One of the things that interested me about The Antidote by Dr. Susan McCormick was it being promoted as a middle-grade fantasy novel aiming to promote learning in health-related fields. Fictional stories also wanting to teach children something important can get quite boring. However, The Antidote proved itself to be a different offering.
I was provided with a free digital ARC of The Antidote for review. The opinions I have shared are my own.
The main lead of The Antidote is a 12-year-old kid named Alex Revelstoke. Now, Alex has a special ability that allows him to see diseases. He’s aware of injuries, illnesses, or anything else that’s wrong with other people. While having such an ability in fiction isn’t anything new, I liked how McCormick described it and what Alex experienced when sensing ailments in other people. Having Superman‘s X-ray vision to get an eyeful of what goes on inside the human body would freak out adults, let alone a 12-year-old kid.
Alex doesn’t fully understand his powers, and it’s nice to see him develop through the story and have readers be invested in said development. I appreciated McCormick’s take on how Alex’s not capable of saving everyone in the world. While heroes try and do the right thing, the reality is they can’t aid every single individual.
Not only that, but the narrative also includes the centuries-spanning history of Alex’s heritage. He’s the last Revelstoke and his lineage has been fighting an ancient evil for a very long time. The timeline jumps between the past and the present, with the first chapter, titled ‘Black Death’, opening back in England, 1348.
Alex, as a character, has layers due to his kind personality, the dangerous mission he’s involved in, and his family’s backstory (complete with secrets). However, I do think the supporting cast could have been fleshed out more. But you can chalk that up to personal preference because I like it when everyone has something to do to assist the hero’s journey while having their own little character arcs. Maybe McCormick will do that if she decides to continue the current story as a series?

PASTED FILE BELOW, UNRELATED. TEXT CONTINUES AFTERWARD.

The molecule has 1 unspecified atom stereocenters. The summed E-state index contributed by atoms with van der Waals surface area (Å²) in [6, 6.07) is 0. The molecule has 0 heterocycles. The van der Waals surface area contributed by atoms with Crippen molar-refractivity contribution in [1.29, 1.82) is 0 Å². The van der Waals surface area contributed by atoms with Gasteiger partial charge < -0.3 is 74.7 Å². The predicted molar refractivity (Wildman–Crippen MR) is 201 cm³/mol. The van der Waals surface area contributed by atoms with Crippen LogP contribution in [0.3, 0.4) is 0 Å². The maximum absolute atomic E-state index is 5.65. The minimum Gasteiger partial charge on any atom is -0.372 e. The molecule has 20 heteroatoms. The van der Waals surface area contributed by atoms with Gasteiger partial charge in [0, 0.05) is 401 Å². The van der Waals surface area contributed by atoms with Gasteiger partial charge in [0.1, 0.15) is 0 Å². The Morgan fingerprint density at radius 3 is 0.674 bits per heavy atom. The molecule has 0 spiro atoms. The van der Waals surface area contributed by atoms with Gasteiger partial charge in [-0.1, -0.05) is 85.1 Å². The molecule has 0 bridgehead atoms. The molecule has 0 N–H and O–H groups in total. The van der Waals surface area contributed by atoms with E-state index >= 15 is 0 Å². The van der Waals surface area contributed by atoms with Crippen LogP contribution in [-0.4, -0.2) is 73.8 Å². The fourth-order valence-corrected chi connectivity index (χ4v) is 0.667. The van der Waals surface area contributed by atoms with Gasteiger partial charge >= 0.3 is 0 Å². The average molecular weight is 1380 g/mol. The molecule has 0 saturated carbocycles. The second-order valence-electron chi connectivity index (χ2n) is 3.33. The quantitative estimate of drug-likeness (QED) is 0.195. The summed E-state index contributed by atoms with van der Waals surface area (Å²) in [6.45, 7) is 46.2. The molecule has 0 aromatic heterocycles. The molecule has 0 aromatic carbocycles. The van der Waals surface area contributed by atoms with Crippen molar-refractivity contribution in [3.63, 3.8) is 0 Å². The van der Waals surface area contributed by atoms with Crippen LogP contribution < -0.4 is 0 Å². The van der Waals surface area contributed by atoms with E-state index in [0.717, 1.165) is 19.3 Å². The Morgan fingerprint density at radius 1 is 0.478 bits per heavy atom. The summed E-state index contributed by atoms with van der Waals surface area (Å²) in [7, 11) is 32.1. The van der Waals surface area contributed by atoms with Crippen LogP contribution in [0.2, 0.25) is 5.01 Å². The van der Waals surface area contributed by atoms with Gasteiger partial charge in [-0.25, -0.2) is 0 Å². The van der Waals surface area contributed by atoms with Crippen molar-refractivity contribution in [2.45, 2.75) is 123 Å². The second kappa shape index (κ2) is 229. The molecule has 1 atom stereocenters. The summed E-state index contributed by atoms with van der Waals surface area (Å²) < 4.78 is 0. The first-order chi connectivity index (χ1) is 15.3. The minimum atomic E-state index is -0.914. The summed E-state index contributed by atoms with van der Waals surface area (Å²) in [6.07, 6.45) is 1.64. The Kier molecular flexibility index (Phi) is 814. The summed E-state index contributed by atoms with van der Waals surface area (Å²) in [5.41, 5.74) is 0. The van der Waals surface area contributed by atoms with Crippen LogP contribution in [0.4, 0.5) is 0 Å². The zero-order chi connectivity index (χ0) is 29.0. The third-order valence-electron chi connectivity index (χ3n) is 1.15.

As for the health and medical content, the information is provided in a digestible manner and doesn’t feel out of place in the type of story being told, especially with Alex growing up in a household of doctors and medical professionals. I liked how McCormick described various symptoms. There’s an entire ‘Catalogue of Infectious Diseases’ for kids to read after they finish the main story.
I do feel McCormick has succeeded in her goal of offering an engrossing middle-grade story, complete with supernatural elements, that helps kids build an interest in the field of medicine and health. Parents and teachers can use certain moments in this book to dive deeper into each illness and its impact on humankind.
The primary themes in The Antidote are friendship and the age-old story of good vs evil. Alex befriends Valentine (a dog capable of sensing cancer) and a girl named Penelope, with both characters helping Alex grow into a stronger version of himself.
The main battle is between Alex and a dangerous supernatural being called ILL (someone who has been fighting the Revelstoke family throughout history). Switching between Alex and ILL’s perspectives helped with amping up the tension. Reading ILL’s thought process made for some enjoyably dark moments. ILL is not joking around. Having said that, McCormick does make sure to add in comedic scenes detailing Alex’s awkward life at school.
As someone with an academic background in human health, I would have loved reading The Antidote as a kid. If you have any young readers interested in the field of medicine and the paranormal, you should consider picking up The Antidote for them.
Farid has a Double Masters in Psychology and Biotechnology as well as an M.Phil in Molecular Genetics. He is the author of numerous books including Missing in Somerville, and The Game Master of Somerville. He gives us insight into comics, books, TV shows, anime/manga, video games, and movies.
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